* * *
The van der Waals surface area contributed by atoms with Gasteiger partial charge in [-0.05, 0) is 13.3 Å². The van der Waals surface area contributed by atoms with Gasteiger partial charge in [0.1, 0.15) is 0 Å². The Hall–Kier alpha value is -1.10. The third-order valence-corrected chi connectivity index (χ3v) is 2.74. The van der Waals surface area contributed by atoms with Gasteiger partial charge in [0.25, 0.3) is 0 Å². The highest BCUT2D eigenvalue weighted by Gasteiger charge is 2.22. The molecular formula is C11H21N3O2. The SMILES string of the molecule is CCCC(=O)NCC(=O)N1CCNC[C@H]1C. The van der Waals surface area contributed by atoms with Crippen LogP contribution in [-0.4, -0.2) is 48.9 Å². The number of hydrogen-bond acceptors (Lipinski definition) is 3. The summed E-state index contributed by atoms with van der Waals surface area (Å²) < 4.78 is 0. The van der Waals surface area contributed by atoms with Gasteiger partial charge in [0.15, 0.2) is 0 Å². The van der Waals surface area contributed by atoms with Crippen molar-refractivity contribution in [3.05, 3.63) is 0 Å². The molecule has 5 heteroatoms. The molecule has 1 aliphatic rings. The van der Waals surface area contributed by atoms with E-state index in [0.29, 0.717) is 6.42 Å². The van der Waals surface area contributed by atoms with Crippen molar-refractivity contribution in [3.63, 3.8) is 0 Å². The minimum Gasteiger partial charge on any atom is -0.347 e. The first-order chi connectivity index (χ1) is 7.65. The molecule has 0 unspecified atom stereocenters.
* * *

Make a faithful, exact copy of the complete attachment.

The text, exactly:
The van der Waals surface area contributed by atoms with Gasteiger partial charge in [-0.05, 0) is 13.3 Å². The van der Waals surface area contributed by atoms with Gasteiger partial charge in [0.1, 0.15) is 0 Å². The Hall–Kier alpha value is -1.10. The third-order valence-corrected chi connectivity index (χ3v) is 2.74. The van der Waals surface area contributed by atoms with Gasteiger partial charge in [0.25, 0.3) is 0 Å². The highest BCUT2D eigenvalue weighted by Gasteiger charge is 2.22. The molecular formula is C11H21N3O2. The SMILES string of the molecule is CCCC(=O)NCC(=O)N1CCNC[C@H]1C. The van der Waals surface area contributed by atoms with Crippen LogP contribution in [-0.4, -0.2) is 48.9 Å². The number of hydrogen-bond acceptors (Lipinski definition) is 3. The summed E-state index contributed by atoms with van der Waals surface area (Å²) < 4.78 is 0. The van der Waals surface area contributed by atoms with Gasteiger partial charge in [0.15, 0.2) is 0 Å². The van der Waals surface area contributed by atoms with Crippen molar-refractivity contribution in [3.05, 3.63) is 0 Å². The molecule has 5 heteroatoms. The molecule has 1 aliphatic rings. The van der Waals surface area contributed by atoms with E-state index in [0.29, 0.717) is 6.42 Å². The van der Waals surface area contributed by atoms with Crippen molar-refractivity contribution in [3.63, 3.8) is 0 Å². The minimum Gasteiger partial charge on any atom is -0.347 e. The first-order chi connectivity index (χ1) is 7.65. The molecule has 0 unspecified atom stereocenters.